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State v. Dawkins

Court of Appeals of North Carolina

May 21, 2019

STATE OF NORTH CAROLINA,
v.
ALPHONSO DAWKINS, JR., Defendant.

          Heard in the Court of Appeals 10 April 2019.

          Appeal by Defendant from judgment entered 5 July 2018 by Judge Carla Archie in Mecklenburg County Superior Court Nos. 17CRS209358, 17CRS209361.

          Attorney General Joshua H. Stein, by Assistant Attorney General Jane Atmatzidis, for the State-Appellee.

          The Epstein Law Firm PLLC, by Drew Nelson, for Defendant-Appellant.

          COLLINS, JUDGE.

         Defendant appeals from judgment entered upon jury verdicts finding him guilty of possession of a firearm by a felon and misdemeanor possession of marijuana, following a jury trial on 5 July 2018. Defendant contends that the trial court erred by (1) rejecting Defendant's trial counsel's attempt to stipulate to the fact that Defendant was a convicted felon and (2) allowing the State to introduce evidence of Defendant's prior felony conviction, which showed evidence of Defendant's prior misdemeanor convictions. Finding no error, we affirm.

         I. Background

         On 10 March 2017, Defendant crashed his vehicle into the front yard of a residence in Charlotte. Law enforcement officers arrived on the scene within minutes in response to a call describing the scene and informing dispatch that the driver of the vehicle had placed something inside a trash can next to the crashed vehicle.

         Upon arrival, Defendant told the officers that he had lost control while driving. The officers received consent from the owner of the residence to search her trash cans, and found a half-empty bottle of alcohol and a firearm therein. The owner of the residence said that neither item belonged to her. One of the officers ran Defendant's information through the police database and learned that Defendant was a convicted felon, and arrested Defendant for possession of a firearm by a felon. After being placed under arrest, Defendant admitted to the officers that the firearm belonged to him and that he had placed it in the trash can.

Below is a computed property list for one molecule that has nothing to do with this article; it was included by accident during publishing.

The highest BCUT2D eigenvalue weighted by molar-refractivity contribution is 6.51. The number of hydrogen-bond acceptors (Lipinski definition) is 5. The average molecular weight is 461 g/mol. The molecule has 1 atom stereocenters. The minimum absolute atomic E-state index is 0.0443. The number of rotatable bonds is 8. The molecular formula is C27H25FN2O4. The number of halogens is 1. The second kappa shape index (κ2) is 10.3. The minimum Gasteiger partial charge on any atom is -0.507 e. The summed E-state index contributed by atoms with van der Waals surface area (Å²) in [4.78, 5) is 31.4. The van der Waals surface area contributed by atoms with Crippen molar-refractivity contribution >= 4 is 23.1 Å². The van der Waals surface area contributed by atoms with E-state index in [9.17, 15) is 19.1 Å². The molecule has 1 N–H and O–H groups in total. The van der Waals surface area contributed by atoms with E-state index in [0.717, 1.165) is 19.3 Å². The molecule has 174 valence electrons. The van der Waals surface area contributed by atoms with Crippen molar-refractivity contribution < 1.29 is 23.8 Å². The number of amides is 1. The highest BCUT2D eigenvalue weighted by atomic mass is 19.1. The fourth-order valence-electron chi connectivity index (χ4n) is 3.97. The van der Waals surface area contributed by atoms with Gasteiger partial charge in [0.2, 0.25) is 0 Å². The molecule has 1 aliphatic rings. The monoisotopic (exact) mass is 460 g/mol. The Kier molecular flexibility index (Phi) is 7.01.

The officers took Defendant to the police station and placed him in an interview room, which was monitored with audio and visual recording equipment. Once alone in the interview room, Defendant reached into his groin area, and the officers watched as he removed something from his person and placed it into his mouth. The officers reentered the interview room and demanded Defendant spit out what he had placed into his mouth. Defendant complied, and spit out three small plastic bags containing marijuana.

         On 12 June 2017, Defendant was indicted for possession of a firearm by a felon, a violation of N.C. Gen. Stat. § 14-415.1 (2017), and misdemeanor possession of marijuana, a violation of N.C. Gen. Stat. § 90-95(d)(4) (2017). On 2 July 2018, Defendant pled not guilty to all charges, and trial commenced.

         Prior to the beginning of trial, the State and Defendant's trial counsel agreed to stipulate that Defendant had previously been convicted of a felony. Defendant's trial counsel conferred with Defendant and read him the proposed stipulation, and then told the trial court that Defendant did not wish to sign the stipulation. Defendant's trial counsel stated that he believed the stipulation to be in Defendant's best interest, and that he believed the decision of whether to stipulate was his to make, rather than Defendant's. Ultimately, the trial court rejected the proposed stipulation. The trial court noted that the State would be able to introduce the Judgment and Commitment form for Defendant's prior felony and misdemeanor convictions (the "Form") to prove Defendant's status as a convicted felon. The trial court also indicated that it might require certain portions of the Form to be redacted, and recommended that the parties confer about proposed redactions.

         The following day, the parties and the trial court again discussed the Form. Defendant objected to the admission of the Form because it reflected Defendant's prior convictions for two misdemeanors, which Defendant argued would be prejudicial to him. The trial court conducted a balancing analysis under N.C. Gen. Stat. § 8C-1, Rule 403 (2018), and ruled that the evidence of the misdemeanors was not "overly prejudicial." Defendant did not specifically object to the evidence of the two prior misdemeanors, nor move the trial court to redact the evidence of the misdemeanors from the Form. The only content Defendant asked the trial court to redact was the "sentence imposed" on the Form for the felony and misdemeanor convictions combined, which the trial court declined to do because it found the sentence not "overly prejudicial." Defendant did not object further to the Form. The trial court thus allowed the Form's admission, subject to the redaction of the offenses charged, the prior record level, and the prior record points, but not the evidence of the misdemeanor convictions altogether.

         At trial, the State called the Assistant Clerk of Superior Court of Mecklenburg County as a witness, who identified the Form. The redacted Form was shown to the jury, and the Assistant Clerk testified that it showed Defendant had been convicted of a felony and two misdemeanors. Defendant did not object to the Form's admission, or to the ...


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